Jane laid back in her tent cot. She was reasonably clean for just having setup the entire camp. She’d washed her hands in the bathroom. She had a sink that was fed from a large jug of water and a composting toilet. She planned to go hiking and view the nature and trees. This area was known for its rare purple leaved trees, and she wanted to see a few before making dinner and settling in for the night.
She’d stopped for a hamburger and french fries and gotten a few bags of chips, some Cokes and a couple cases of beer at the last small town before her destination. The prices were higher than she liked, but it was her fault for not remembering to get those things in the city.
She stretched and sat up. If she wanted to go hiking, now was not the time for a nap. Jane grabbed her camera and a small bag with some granola bars and water. She stood and walked out of her tent then zipped it shut to prevent any wildlife from entering it. She didn’t need to wake up with a snake in her bed or a raccoon munching on her trail mix.
Jane hefted her bag onto her back and walked to the trailhead. This was Mountain Pass 1, a ten-mile circular trek that would take her slightly behind her campsite, but she thought she’d still be able to see her tent upon exiting the trail on the other side. The purple trees were supposed to be on this route.
She had a lot of thinking to do. She was over thirty. Single, and no kids. This wasn’t how she saw her life. All work and no play, family or friends. It was depressing. She couldn’t maintain a relationship for longer than six months, and her last relationship had imploded. She thought she’d have a family by now, and if she waited much longer, it wasn’t going to happen. But no male had been able to tolerate her work schedule. Hell, she wasn’t even sure when she’d find time to go to a doctor, much less have some damned babies. Having it all wasn’t as damned easy as it sounded. She had her job and money, but that was all she had. It wasn’t enough.
Jane hiked the trail. It was interesting. The trees were huge, not at all like the ones in the city. They had large trunks, long limbs and plenty of leaves, but the trees at this end were green. Jane was going to be pissed if the brochures lied, and there were no purple leaved trees.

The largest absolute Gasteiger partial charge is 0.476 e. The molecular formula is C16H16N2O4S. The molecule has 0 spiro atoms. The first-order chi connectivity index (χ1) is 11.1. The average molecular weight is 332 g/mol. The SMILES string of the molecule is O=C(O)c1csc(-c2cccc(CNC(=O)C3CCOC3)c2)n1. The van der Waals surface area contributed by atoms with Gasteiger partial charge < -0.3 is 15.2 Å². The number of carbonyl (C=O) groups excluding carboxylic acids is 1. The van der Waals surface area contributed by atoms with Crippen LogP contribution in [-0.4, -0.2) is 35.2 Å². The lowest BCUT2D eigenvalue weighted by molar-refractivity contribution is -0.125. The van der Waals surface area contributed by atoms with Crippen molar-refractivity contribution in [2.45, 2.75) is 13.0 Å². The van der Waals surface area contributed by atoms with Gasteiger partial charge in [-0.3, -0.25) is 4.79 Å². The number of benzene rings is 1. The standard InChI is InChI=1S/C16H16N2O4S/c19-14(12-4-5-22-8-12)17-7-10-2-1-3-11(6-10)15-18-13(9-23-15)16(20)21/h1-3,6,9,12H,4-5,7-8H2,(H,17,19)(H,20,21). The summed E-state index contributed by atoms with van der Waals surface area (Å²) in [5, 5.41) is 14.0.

Jane checked her watch. She’d spent a lot of time taking pictures of the bushes and flowers and thinking. She planned to do a full expose` on her trip to the mountain forests once she got home. Jane didn’t mind nature. In fact, she loved to be outdoors. If she thought she could make a living blogging about her outdoor adventures, she would have quit her job yesterday. Unfortunately, she didn't know how much articles about outdoor experiences were worth, and she didn't know the first thing about creating a website. Though, she supposed she could learn.
It was almost five in the evening. She needed to get back to her campsite and make dinner. Looking for the trees would have to wait until tomorrow morning.
She arrived back at her campsite just after six. Hamburgers and french fries sounded like a good dinner, so she pulled out her skillet and camp deep fryer.
Her propane camp stove didn’t take long to cook the hamburgers, and by the time they were done, her french fries were done. She dressed up her hamburger with lettuce, tomato, onion, jalapenos, cheese and mayonnaise before adding ketchup to her plate and sitting down at her pop-up picnic table to eat.
It was dark by the time she finished, but all she had to do was press a button on her phone, and her camp lit itself. The tent came with lights that were app controlled.
She washed the dishes then took a quick shower in her camp shower before heading into her tent to relax and sleep.
- Hits: 590
The Tiny Vampire From Outer Space That’s Bitey VII: Undead Salvation (Shadow Conn Tiny Vampire Book 7)
Marcus' clan is growing. The childer are hatching, and the homeless shelter is becoming profitable. In fact, it's so profitable that he's opening a women's shelter behind his homeless shelter so that he can start live food production, but Marcus' unfinished business on Umbra and Chivitas is starting to come back to haunt him, threatening the existence of his current family.
Available as an ebook, paperback, hardback and audiobook
Marcus woke before the sun set. He dressed in jeans and a black button shirt before walking outside with the Erector. He needed to get the wall around their property rebuilt.
He decided to start at the back wall and work his way around. Marcus finished half the wall and was standing at the front of the property when he heard running that could only be Shadow.
Marcus released the trigger and set it on the ground. He caught Shadow when she jumped on him. “Awake?”
“Been awake,” Shadow said.
“Are you fed?”
“Is that one of my t-shirts?” Marcus asked.
Shadow grinned. “It is.”
“Did you come out here to tell me about the sacs?” Marcus asked.
“The next one is hatching. Oliver and Alera are watching it,” Shadow said.
Marcus set her on her feet then picked up the Erector. “Let’s go see our next childe emerge.”
Shadow hopped in front of Marcus.
“Go on down. I’m going to put this in the cabin,” Marcus said.
Shadow walked down into the cellar and over to their third childe’s coffin.
“Is this a male or a female?” Alera asked.
“I’m not sure,” Shadow said. “I think this is one of the ones we didn’t know.”
Marcus stepped behind Shadow. “How’s it doing?”
“Got some good cracks, and I see movement,” Oliver said.
“There it goes.” Shadow watched as the vampire in the sac stretched out. She could see feet and hands.